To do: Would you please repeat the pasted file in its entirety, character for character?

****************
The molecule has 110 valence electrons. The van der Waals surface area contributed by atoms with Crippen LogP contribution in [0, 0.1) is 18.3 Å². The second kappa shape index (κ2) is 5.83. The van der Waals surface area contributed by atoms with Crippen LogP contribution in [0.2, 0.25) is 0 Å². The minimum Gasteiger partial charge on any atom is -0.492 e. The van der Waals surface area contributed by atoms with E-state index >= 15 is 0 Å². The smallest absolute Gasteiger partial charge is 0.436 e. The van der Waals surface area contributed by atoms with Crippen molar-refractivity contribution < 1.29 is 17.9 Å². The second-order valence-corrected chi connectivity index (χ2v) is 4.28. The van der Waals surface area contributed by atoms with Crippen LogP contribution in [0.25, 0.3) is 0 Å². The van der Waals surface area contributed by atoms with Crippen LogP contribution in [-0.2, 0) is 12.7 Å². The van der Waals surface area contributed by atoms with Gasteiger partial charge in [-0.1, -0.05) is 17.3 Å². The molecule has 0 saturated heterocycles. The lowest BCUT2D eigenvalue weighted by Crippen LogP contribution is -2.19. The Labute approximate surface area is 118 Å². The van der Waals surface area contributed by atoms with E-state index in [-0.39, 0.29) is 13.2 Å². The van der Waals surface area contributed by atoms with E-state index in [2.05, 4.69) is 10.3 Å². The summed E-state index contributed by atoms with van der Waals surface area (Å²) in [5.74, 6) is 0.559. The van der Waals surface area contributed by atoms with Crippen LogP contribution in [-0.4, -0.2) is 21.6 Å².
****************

The molecule has 110 valence electrons. The van der Waals surface area contributed by atoms with Crippen LogP contribution in [0, 0.1) is 18.3 Å². The second kappa shape index (κ2) is 5.83. The van der Waals surface area contributed by atoms with Crippen LogP contribution in [0.2, 0.25) is 0 Å². The minimum Gasteiger partial charge on any atom is -0.492 e. The van der Waals surface area contributed by atoms with E-state index >= 15 is 0 Å². The smallest absolute Gasteiger partial charge is 0.436 e. The van der Waals surface area contributed by atoms with Crippen molar-refractivity contribution < 1.29 is 17.9 Å². The second-order valence-corrected chi connectivity index (χ2v) is 4.28. The van der Waals surface area contributed by atoms with Crippen LogP contribution in [0.25, 0.3) is 0 Å². The van der Waals surface area contributed by atoms with Crippen LogP contribution in [-0.2, 0) is 12.7 Å². The van der Waals surface area contributed by atoms with Gasteiger partial charge in [-0.1, -0.05) is 17.3 Å². The molecule has 0 saturated heterocycles. The lowest BCUT2D eigenvalue weighted by Crippen LogP contribution is -2.19. The Labute approximate surface area is 118 Å². The van der Waals surface area contributed by atoms with E-state index in [-0.39, 0.29) is 13.2 Å². The van der Waals surface area contributed by atoms with E-state index in [2.05, 4.69) is 10.3 Å². The summed E-state index contributed by atoms with van der Waals surface area (Å²) in [5.74, 6) is 0.559. The van der Waals surface area contributed by atoms with Crippen LogP contribution in [-0.4, -0.2) is 21.6 Å².